Live at Home and Learn Some Financial Skills With the 'Rents
Filed under: Family Finances
Apart from the fact that his parents saved to pay for his education, most of the commenters jumped on the fact that Woo lived with his family for most of his 20s instead of moving out, "taking on the responsibilities of adulthood" and not "freeloading" off his parents.
Other commenters said that it is possible to learn the necessary financial life skills despite living at home. They also pointed out (as did the Globe and Mail's Rob Carrick) that young people do have it harder today than their parents. They graduate with debt, they aren't getting the high paying jobs like their parents did and they are priced out of the housing market. So what's a 20 or 30-something to do?
A confession - I also lived at home for all of my 20s, except for a stint teaching English in Japan. This was after finishing my degrees (two, mostly paid via student loans and a part time job.) I didn't live there for free and I discovered there are ways to contribute to the household and learn some financial lessons.
Offer Up Some Cash
Your parents may not take it but make the offer if you can. My parents made a rule that once I was earning money I was to contribute a certain amount every month. This amount increased as my earning potential increased. Celia Hammond had a similar set up when she was living with her parents. She says, " I used to for those few year after high school but before I started university. The rule was, if you weren't in school then you worked and paid rent. I think it was $300 a month at the time."
Barter Your Time or Youth and Energy
We've all read those articles where parents complain that their adult children just lounge around the house doing nothing like a king among subjects. Don't be that person. Even if you're not working, there are things you can do while you're either in school or looking for work. They include doing set chores - making your bed doesn't really count - like mowing the lawn or shovelling snow or washing the car.
Liv Uhrig arranged a deal with her father that involves her working for him. "It's a bit different in my house as I'm employed by my dad and I house sit for two to three weeks every month and buy my own things while I'm on my own." She does say that her father does buy food when he's around and helps with car repairs and trips to the vet for the dogs.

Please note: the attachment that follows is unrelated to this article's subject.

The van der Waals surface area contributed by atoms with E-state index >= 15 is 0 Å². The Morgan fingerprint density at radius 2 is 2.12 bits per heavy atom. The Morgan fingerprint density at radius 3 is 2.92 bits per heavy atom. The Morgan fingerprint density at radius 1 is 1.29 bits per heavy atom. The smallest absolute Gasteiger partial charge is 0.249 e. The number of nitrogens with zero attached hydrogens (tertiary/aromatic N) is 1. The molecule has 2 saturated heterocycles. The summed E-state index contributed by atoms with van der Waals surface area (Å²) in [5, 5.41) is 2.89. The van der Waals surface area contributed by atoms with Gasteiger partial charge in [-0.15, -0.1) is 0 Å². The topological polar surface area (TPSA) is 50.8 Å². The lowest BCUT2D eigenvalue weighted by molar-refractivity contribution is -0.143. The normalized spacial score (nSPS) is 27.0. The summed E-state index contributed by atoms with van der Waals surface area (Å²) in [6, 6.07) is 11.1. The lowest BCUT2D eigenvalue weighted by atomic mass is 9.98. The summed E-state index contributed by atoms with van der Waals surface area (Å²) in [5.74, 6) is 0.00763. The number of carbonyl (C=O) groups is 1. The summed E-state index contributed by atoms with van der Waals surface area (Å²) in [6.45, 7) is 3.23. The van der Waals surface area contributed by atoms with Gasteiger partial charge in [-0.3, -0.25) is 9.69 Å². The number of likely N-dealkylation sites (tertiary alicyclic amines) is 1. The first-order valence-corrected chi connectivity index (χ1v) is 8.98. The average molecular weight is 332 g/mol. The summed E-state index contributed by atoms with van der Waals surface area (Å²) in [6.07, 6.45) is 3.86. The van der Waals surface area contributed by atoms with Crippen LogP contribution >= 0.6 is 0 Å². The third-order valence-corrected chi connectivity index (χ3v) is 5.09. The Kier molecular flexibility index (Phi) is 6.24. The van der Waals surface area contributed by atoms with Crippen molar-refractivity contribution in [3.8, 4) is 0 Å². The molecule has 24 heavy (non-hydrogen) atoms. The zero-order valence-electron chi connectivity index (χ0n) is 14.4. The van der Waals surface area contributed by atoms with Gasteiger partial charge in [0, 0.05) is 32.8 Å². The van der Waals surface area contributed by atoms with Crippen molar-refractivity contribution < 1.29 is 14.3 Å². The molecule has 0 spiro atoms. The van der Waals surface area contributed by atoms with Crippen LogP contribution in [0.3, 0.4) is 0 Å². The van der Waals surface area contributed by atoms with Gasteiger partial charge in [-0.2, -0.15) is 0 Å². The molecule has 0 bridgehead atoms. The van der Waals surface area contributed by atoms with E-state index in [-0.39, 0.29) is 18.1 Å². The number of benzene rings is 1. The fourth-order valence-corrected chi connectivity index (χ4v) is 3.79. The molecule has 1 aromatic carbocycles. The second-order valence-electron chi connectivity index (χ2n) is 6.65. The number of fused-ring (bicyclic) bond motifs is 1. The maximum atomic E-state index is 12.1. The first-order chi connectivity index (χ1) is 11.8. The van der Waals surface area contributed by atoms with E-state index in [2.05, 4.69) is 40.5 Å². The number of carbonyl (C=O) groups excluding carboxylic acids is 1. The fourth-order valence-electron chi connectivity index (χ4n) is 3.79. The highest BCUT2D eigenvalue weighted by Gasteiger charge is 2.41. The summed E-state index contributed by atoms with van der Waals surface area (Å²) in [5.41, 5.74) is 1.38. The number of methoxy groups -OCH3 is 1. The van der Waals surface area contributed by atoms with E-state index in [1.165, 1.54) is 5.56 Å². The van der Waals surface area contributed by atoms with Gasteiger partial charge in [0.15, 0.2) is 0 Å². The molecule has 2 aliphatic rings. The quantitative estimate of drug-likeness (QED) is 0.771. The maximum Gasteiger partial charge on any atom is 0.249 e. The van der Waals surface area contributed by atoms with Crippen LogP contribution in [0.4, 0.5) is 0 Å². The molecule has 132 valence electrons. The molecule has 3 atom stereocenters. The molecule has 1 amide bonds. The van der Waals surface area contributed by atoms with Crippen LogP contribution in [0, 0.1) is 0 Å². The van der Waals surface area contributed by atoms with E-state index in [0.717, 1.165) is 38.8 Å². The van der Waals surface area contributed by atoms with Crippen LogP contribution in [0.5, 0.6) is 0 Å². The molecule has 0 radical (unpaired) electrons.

Pay for What You Use
If you have a phone or have a car in your name, then try to pay for it on your own. If you are sharing the family car and your name is on the insurance, then contribute to the cost. My parents included my share of the car insurance as I was listed as an occasional driver on both cars. I also had my own phone so that was covered by me. This also applies to entertainment, clothing and anything used only by you.
If You Can't Afford It, Don't Get It
This sounds pretty simple - if you can't pay for it, don't get it. It's a little hard to justify something shiny and new when you're un- or underemployed and not contributing to the household.
Pay On Time
I admit, I wasn't very good at this when I starting paying my parents rent. Eventually I got better at it and soon I was paying them right on time. I, and they, treated it as a business transaction. If I was short one month, thanks to my financial irresponsibility, then the extra money was added to next month's rent. That taught me to pay up, pay on time and pay the full amount.
So is there a need to move out of your parents' home as soon as you turn 18? Not always. It's how you and your family deal with it that counts.